We got set up and waited for things to jump off; backstage, we could hear people on the other side of the curtain; my nervousness exploded through me, complete with sweaty hands and an incredible urge to pee – and I wasn’t the only one; the guys with me were pacing back and forth and looking pretty worried and I thought, “I don’t want to do this…”
“Get ready,” the guy who recruited us for this gig said as he handed each of us $250 as promised (of course we wanted the money up front!); we took our places and went through a little tuning and warm-up session. The crowd on the other side of the curtain was oozing anticipation; I don’t know about the other guys, but I could feel it and, well, it just made me even more nervous.
“Curtain in five,” we heard someone say… and I really and seriously had to pee.
John, our bassist, looked around and said, “Shit, man, let’s not fuck this up!”
A voice was speaking to crowd, introducing a newly found group for their entertainment and the hope that they’d enjoy our music; the curtain parted and, fuck me, there were a lot of people out there, looking back at us with anticipation! I know the five of us froze in place for a moment… then John muttered, “First song… and one, two, one, two, three, four…”
And we started playing even though I was about to piss my pants; I kept glancing to my right, where my friend sat, his hands moving across the heads of his congas and he just smiled and nodded as we all got into the song. People were bipping and bopping in their seats; a few people actually stepped to the dance floor to get their groove on… to our music… and to my beat.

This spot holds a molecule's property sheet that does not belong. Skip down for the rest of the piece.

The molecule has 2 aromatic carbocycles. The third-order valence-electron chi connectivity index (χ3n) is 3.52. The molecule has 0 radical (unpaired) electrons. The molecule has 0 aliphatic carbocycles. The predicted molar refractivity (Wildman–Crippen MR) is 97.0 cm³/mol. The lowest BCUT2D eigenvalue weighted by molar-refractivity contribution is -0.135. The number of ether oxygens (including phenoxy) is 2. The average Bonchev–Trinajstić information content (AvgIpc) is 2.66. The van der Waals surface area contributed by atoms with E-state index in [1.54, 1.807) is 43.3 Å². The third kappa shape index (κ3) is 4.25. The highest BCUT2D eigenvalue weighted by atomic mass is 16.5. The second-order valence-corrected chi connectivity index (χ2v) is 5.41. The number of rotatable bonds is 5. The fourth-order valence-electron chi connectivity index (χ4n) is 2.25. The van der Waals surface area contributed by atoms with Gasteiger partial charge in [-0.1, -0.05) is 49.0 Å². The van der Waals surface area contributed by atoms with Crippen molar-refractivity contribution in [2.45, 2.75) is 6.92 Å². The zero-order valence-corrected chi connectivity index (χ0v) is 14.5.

We somehow made it through our first set without getting booed or asked to leave. The staff of the place had fixed us a little something to eat and I was cool with that… after I came back from making my bladder happy, which had finally threatened to embarrass the hell out of me in front of all those people. To say we were hyped doesn’t begin to describe how we felt; we kinda nibbled at the sandwiches we were provided and we pretty much inhaled the water and soda given us as we went over the songs for our last set.
We got back in place, the curtain parted and, after soaking in some nice applause, jumped into Sly and the Family Stone’s “Sex Machine.” Now, anyone who remembers this song knows that it’s just over seventeen minutes long and has a driving kind of beat, the kind that’ll get you nodding your head unconsciously. Now, seeing as how I had never even played the drum parts for this song when I practiced, well, I wanted to pee again because I had to perform that flawless snare roll that’s in the beginning of the song; I knew that if I screwed either of those rolls up, we were dead meat.